893.00/8097: Telegram

The Chargé in China (Mayer) to the Secretary of State

61. 1. Following from Hankow:

“January 20, 6 p.m. Your January 18, 7 p.m.,1 was received this morning and I called in person on the Minister of Foreign Affairs at once and read to him a careful paraphrase of the telegram quoted from Foochow and of your instructions to me and asked in the latter regard that he give me a categorical reply to your inquiries. As a preliminary I stated that you had been for some time, as I had also, greatly concerned for the personal safety of Americans in the Yangtze Valley and the region south and that you had reached the point of seriously contemplating suggesting the immediate withdrawal of all Americans from the territory under Nationalist control. Ch’en replied without hesitation and quite emphatically that he will at once telegraph to Foochow ordering that the most complete protection be given to American life and property and to all foreigners there and in Fukien. He said that he had already given such an order for Hupeh, Kiangsi, and Hunan. He stated also that he will request the governing council of the Nationalist Government at its meeting tomorrow morning to order an immediate and searching inquiry as to the incident at Foochow and he said that if this investigation discloses that American property has been damaged in an outrage for which the Nationalist Government can be held properly responsible, adequate and full compensation will be granted to the sufferers. He again assured me that the Foochow incident will be settled at once and to the satisfaction of the American community. He said he wished you to know that he appreciated your bringing directly to his attention complaints of this kind and that in every case, when complaints are communicated to him, he will take steps immediately to remedy the situation of which complaint is made. He added that he will shortly issue a statement explaining particularly the policies of the Nationalist Government vis-à-vis foreigners; that this statement will probably be issued in the next 48 hours and that it will also explain the incidents leading up to the taking over of the [Page 250] British Concession. He stated that the Nationalist Government is not committed to the employment of force to recover concessions; all such matters he stated will be settled by negotiation. He said also that he desired to emphasize that in [sic] matters involving unequal treaties could and would be amicably settled through diplomatic negotiation.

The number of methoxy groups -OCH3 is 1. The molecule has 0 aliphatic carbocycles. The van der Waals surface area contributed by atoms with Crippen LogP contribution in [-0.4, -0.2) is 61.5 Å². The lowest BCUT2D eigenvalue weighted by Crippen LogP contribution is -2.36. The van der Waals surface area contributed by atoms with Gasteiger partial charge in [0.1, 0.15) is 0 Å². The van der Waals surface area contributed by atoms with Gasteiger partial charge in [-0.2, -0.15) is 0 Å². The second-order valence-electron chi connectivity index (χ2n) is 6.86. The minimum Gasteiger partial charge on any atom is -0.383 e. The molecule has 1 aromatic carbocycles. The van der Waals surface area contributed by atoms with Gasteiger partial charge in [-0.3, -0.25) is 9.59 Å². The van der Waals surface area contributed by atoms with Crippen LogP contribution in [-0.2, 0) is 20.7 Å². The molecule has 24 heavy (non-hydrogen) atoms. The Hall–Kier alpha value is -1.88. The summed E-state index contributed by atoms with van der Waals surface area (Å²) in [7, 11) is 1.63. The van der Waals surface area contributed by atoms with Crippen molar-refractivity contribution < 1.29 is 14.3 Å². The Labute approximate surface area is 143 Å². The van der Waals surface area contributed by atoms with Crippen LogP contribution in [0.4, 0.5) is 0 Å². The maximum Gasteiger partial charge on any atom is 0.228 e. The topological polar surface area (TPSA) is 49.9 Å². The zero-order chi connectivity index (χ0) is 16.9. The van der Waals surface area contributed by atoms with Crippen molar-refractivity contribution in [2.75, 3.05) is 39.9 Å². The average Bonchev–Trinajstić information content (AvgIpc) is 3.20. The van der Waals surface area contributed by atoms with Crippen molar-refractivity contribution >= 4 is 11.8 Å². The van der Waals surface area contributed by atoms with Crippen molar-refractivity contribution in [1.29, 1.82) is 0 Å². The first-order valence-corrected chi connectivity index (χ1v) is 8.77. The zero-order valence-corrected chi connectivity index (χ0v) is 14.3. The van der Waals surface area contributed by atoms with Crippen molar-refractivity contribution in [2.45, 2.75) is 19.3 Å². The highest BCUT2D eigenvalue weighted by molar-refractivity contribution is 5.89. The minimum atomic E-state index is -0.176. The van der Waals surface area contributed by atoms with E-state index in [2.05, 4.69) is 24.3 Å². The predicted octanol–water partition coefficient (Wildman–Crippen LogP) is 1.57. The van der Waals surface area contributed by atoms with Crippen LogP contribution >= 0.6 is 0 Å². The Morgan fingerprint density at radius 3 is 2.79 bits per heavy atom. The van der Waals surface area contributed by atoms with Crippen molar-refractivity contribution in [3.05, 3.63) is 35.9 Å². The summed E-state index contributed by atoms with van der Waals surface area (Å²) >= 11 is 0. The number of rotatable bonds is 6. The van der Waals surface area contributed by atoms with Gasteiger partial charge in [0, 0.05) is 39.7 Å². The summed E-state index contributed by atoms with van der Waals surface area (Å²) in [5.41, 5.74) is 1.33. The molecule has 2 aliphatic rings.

With reference to concrete evidence of whether the Nationalist Government is capable of affording protection he cited the manner in which the British Concession at Hankow is now being administered and the order which is being maintained in the Concession by the Nationalist authorities.